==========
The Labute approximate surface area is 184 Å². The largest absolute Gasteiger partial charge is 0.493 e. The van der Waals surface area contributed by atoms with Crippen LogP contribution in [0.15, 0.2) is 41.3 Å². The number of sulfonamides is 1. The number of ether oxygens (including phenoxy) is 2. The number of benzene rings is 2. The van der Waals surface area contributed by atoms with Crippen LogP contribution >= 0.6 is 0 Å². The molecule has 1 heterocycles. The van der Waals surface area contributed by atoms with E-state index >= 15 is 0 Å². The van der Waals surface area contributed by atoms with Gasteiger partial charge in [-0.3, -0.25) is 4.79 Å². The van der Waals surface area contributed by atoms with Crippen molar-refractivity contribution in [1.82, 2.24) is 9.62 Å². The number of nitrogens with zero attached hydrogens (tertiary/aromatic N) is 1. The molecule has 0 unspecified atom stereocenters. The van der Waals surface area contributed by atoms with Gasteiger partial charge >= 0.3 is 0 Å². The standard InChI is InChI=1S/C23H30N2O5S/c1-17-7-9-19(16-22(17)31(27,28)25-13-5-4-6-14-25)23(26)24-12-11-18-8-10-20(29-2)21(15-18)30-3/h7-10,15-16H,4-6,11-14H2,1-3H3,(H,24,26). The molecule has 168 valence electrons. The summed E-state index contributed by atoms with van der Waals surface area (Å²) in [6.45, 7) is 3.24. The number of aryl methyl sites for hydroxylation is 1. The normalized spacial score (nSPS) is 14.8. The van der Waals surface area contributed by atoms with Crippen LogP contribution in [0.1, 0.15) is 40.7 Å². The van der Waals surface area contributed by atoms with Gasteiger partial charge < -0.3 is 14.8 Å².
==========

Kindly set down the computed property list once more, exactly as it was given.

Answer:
The Labute approximate surface area is 184 Å². The largest absolute Gasteiger partial charge is 0.493 e. The van der Waals surface area contributed by atoms with Crippen LogP contribution in [0.15, 0.2) is 41.3 Å². The number of sulfonamides is 1. The number of ether oxygens (including phenoxy) is 2. The number of benzene rings is 2. The van der Waals surface area contributed by atoms with Crippen LogP contribution >= 0.6 is 0 Å². The molecule has 1 heterocycles. The van der Waals surface area contributed by atoms with E-state index >= 15 is 0 Å². The van der Waals surface area contributed by atoms with Gasteiger partial charge in [-0.3, -0.25) is 4.79 Å². The van der Waals surface area contributed by atoms with Crippen molar-refractivity contribution in [1.82, 2.24) is 9.62 Å². The number of nitrogens with zero attached hydrogens (tertiary/aromatic N) is 1. The molecule has 0 unspecified atom stereocenters. The van der Waals surface area contributed by atoms with Gasteiger partial charge >= 0.3 is 0 Å². The standard InChI is InChI=1S/C23H30N2O5S/c1-17-7-9-19(16-22(17)31(27,28)25-13-5-4-6-14-25)23(26)24-12-11-18-8-10-20(29-2)21(15-18)30-3/h7-10,15-16H,4-6,11-14H2,1-3H3,(H,24,26). The molecule has 168 valence electrons. The summed E-state index contributed by atoms with van der Waals surface area (Å²) in [6.45, 7) is 3.24. The number of aryl methyl sites for hydroxylation is 1. The normalized spacial score (nSPS) is 14.8. The van der Waals surface area contributed by atoms with Crippen LogP contribution in [0.1, 0.15) is 40.7 Å². The van der Waals surface area contributed by atoms with Gasteiger partial charge < -0.3 is 14.8 Å².